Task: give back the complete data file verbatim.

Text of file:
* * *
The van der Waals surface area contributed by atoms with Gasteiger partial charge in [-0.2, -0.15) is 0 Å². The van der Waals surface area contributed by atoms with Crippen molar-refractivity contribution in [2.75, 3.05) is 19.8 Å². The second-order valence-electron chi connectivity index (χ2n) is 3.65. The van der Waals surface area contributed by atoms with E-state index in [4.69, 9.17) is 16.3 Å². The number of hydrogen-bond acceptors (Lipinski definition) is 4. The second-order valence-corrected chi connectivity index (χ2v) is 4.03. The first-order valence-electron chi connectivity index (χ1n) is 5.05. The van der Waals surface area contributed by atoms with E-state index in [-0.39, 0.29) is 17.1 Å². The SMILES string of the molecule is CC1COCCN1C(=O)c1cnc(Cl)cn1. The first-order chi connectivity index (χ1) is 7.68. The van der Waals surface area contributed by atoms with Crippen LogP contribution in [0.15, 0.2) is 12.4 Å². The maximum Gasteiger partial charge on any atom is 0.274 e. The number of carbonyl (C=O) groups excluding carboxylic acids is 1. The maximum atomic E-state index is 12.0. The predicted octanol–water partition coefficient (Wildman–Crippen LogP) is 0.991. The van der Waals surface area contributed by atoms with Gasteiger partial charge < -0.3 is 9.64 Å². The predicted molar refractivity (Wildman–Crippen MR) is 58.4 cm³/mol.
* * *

The van der Waals surface area contributed by atoms with Gasteiger partial charge in [-0.2, -0.15) is 0 Å². The van der Waals surface area contributed by atoms with Crippen molar-refractivity contribution in [2.75, 3.05) is 19.8 Å². The second-order valence-electron chi connectivity index (χ2n) is 3.65. The van der Waals surface area contributed by atoms with E-state index in [4.69, 9.17) is 16.3 Å². The number of hydrogen-bond acceptors (Lipinski definition) is 4. The second-order valence-corrected chi connectivity index (χ2v) is 4.03. The first-order valence-electron chi connectivity index (χ1n) is 5.05. The van der Waals surface area contributed by atoms with E-state index in [-0.39, 0.29) is 17.1 Å². The SMILES string of the molecule is CC1COCCN1C(=O)c1cnc(Cl)cn1. The first-order chi connectivity index (χ1) is 7.68. The van der Waals surface area contributed by atoms with Crippen LogP contribution in [0.15, 0.2) is 12.4 Å². The maximum Gasteiger partial charge on any atom is 0.274 e. The number of carbonyl (C=O) groups excluding carboxylic acids is 1. The maximum atomic E-state index is 12.0. The predicted octanol–water partition coefficient (Wildman–Crippen LogP) is 0.991. The van der Waals surface area contributed by atoms with Gasteiger partial charge < -0.3 is 9.64 Å². The predicted molar refractivity (Wildman–Crippen MR) is 58.4 cm³/mol.